Industrial policy in Europe: Britain, France, Germany and the European Union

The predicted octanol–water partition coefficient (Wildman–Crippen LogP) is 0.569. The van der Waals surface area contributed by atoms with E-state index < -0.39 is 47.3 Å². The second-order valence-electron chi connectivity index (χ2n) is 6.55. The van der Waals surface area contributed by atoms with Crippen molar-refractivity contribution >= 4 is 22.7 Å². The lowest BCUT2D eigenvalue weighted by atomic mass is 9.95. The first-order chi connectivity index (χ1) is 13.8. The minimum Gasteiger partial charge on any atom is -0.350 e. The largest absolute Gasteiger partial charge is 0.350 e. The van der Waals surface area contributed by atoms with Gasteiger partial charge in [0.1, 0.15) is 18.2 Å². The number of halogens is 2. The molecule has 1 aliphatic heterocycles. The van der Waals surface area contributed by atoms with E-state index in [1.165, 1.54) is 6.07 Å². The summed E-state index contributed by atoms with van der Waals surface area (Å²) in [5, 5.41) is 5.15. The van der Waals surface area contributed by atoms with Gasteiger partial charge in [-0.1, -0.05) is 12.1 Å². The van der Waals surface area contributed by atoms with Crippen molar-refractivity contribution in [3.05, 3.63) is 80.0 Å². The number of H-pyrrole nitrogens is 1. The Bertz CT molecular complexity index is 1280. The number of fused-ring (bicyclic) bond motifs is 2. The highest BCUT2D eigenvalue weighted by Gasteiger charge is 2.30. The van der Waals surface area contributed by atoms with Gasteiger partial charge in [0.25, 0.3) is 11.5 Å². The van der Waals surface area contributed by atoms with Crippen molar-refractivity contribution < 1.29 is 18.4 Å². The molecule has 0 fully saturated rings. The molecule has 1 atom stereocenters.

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The study examines the industrial policy in Britain, France, Germany and in the European Union, and this policy’s capacity to shape industrial outcomes and structures. It analyses the political and economic considerations which affect the industrial policymaking procedures. I argue that the discussion on industrial policy is still too strongly influenced by the debates of free trade and interventionism This overlooks two facts: governments have always played an influential role in industrial affairs and thus, all the activities which are made to shape industrial outcomes are political as much as economic. This argument is backed up by focusing on state and economy linkages where state aids and subsidies constitute the most influential tool in economic and industrial policy-making. Also the descriptive parts on industrialization in selected European Union helps to give on historical depth to the argument. Against this background, the study traces the European Union’s industrial policy from the Treaty of Paris in 1951 to the adaptation of the Maastricht Treaty in 1992. It concludes that today, the Community policy remains to be uncoordinated and underdeveloped. I'his does not constitute a clear and consistent framework for the European industry. The study suggests that industrial policy should be developed and implemented as a coherent framework with a liberal and competitive approach. Thus, Europe can face the world markets and become a global player.